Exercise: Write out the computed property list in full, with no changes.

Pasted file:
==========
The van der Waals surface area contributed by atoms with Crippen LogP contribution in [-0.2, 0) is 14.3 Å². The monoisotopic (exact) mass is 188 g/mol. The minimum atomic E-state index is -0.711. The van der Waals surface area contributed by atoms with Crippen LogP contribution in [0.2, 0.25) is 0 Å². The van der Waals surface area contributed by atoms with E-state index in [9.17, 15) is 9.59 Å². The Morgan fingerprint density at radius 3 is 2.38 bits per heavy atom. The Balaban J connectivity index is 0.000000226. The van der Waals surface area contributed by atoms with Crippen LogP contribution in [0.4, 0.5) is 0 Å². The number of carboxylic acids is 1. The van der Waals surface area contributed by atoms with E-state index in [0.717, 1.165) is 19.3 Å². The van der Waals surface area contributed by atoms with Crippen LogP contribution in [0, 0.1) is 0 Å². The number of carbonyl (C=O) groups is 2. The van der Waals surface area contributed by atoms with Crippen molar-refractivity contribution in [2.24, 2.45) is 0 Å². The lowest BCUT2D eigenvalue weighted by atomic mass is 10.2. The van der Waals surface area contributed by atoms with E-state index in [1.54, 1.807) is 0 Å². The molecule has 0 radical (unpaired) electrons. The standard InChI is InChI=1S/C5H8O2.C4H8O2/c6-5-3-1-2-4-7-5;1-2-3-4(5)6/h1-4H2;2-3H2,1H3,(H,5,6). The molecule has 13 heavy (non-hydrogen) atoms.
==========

The van der Waals surface area contributed by atoms with Crippen LogP contribution in [-0.2, 0) is 14.3 Å². The monoisotopic (exact) mass is 188 g/mol. The minimum atomic E-state index is -0.711. The van der Waals surface area contributed by atoms with Crippen LogP contribution in [0.2, 0.25) is 0 Å². The van der Waals surface area contributed by atoms with E-state index in [9.17, 15) is 9.59 Å². The Morgan fingerprint density at radius 3 is 2.38 bits per heavy atom. The Balaban J connectivity index is 0.000000226. The van der Waals surface area contributed by atoms with Crippen LogP contribution in [0.4, 0.5) is 0 Å². The number of carboxylic acids is 1. The van der Waals surface area contributed by atoms with E-state index in [0.717, 1.165) is 19.3 Å². The van der Waals surface area contributed by atoms with Crippen LogP contribution in [0, 0.1) is 0 Å². The number of carbonyl (C=O) groups is 2. The van der Waals surface area contributed by atoms with Crippen molar-refractivity contribution in [2.24, 2.45) is 0 Å². The lowest BCUT2D eigenvalue weighted by atomic mass is 10.2. The van der Waals surface area contributed by atoms with E-state index in [1.54, 1.807) is 0 Å². The molecule has 0 radical (unpaired) electrons. The standard InChI is InChI=1S/C5H8O2.C4H8O2/c6-5-3-1-2-4-7-5;1-2-3-4(5)6/h1-4H2;2-3H2,1H3,(H,5,6). The molecule has 13 heavy (non-hydrogen) atoms.